Sir Edward Elgar was inspired by the Malvern Hills and lived at one time ion Malvern Wells. Many of his works were written in Malvern including Land of Hope and Glory and the Enigma Variations.
He, his wife and daughter are buried in Little Malvern at St. Wulstan’s.
Auden taught at the Downs School in the 1930’s and wrote some of his finest love poems there including ‘The Malverns’. Whilst there he married for one night. An interesting story.
Evelyn Waugh was a good friend of the Lygons and often stayed at their family home, Madresfield Court, Malvern. The Lygon sisters were the famous ‘Beauchamp belles’ and the family and house became the setting and inspiration for Brideshead Revisited.
CS Lewis studied at Malvern College and much of the area played a part in the creation of Narnia as did Malvern’s famous Victorian gas lamps. One evening walking with J R R Tolkien (Lord of the Rings) after a drink in a Malvern pub it began to snow and Lewis remarked “it would make a very nice opening line to a book”.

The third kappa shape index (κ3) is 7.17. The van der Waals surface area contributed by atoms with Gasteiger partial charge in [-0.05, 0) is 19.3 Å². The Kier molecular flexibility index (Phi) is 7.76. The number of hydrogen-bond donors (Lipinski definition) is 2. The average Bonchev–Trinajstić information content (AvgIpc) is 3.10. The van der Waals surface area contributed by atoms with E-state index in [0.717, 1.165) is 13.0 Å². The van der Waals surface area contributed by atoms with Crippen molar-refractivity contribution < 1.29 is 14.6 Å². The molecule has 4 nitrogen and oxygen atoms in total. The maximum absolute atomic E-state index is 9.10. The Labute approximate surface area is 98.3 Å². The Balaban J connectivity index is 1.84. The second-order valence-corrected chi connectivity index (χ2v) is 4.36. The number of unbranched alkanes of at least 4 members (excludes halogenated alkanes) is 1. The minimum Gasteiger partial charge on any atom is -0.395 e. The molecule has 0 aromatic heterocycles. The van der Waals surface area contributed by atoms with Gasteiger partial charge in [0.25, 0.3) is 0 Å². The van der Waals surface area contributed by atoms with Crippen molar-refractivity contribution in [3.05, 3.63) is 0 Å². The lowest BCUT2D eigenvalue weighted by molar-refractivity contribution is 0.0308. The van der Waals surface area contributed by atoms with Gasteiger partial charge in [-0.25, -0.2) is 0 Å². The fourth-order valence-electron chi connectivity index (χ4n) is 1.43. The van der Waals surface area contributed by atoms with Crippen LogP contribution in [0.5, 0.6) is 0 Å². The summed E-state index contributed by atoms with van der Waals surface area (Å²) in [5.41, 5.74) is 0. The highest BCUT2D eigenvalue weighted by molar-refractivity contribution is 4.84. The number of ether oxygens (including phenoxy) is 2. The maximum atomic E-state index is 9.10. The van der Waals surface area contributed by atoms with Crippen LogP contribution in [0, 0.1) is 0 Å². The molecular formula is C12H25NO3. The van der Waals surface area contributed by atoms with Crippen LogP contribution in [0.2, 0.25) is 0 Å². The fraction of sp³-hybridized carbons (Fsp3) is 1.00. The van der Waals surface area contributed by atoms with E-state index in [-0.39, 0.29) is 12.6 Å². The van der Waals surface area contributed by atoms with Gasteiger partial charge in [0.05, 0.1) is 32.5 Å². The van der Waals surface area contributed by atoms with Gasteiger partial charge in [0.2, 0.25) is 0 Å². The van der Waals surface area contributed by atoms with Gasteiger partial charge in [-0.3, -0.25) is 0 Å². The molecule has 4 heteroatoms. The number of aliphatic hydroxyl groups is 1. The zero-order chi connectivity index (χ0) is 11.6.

Jenny Lind was the Swedish soprano known as ‘The Swedish Nightingale’ which came from the poem by Hans Christian Anderson ‘The Nightingale’ written when he was in love with her. She was much treasured in America and in the 1850’s commanded $1,000 per performance there. She spent her last years at Wynds Point on the Malvern Hills and is buried in Great Malvern.
In 1362 William Langland wrote his allegorical/social satire poem ‘The Visions of Piers Plowman’ which begins in the Malvern Hills.
The Cottage in the Wood makes a good touring base for where the Archers meets reality.
Nearby Pershore, a pretty market town on the River Avon is Borchester; The Bull pub is an old half timbered building “The Old Bull” at Inkberrow and St Stephen’s Church is St Mary the Virgin in Hanbury, whilst Hanbury Hall (NT), a William and Mary mansion, has been used as Lower Loxley Hall, home of Nigel and Elizabeth Pargetter. Both are near Droitwich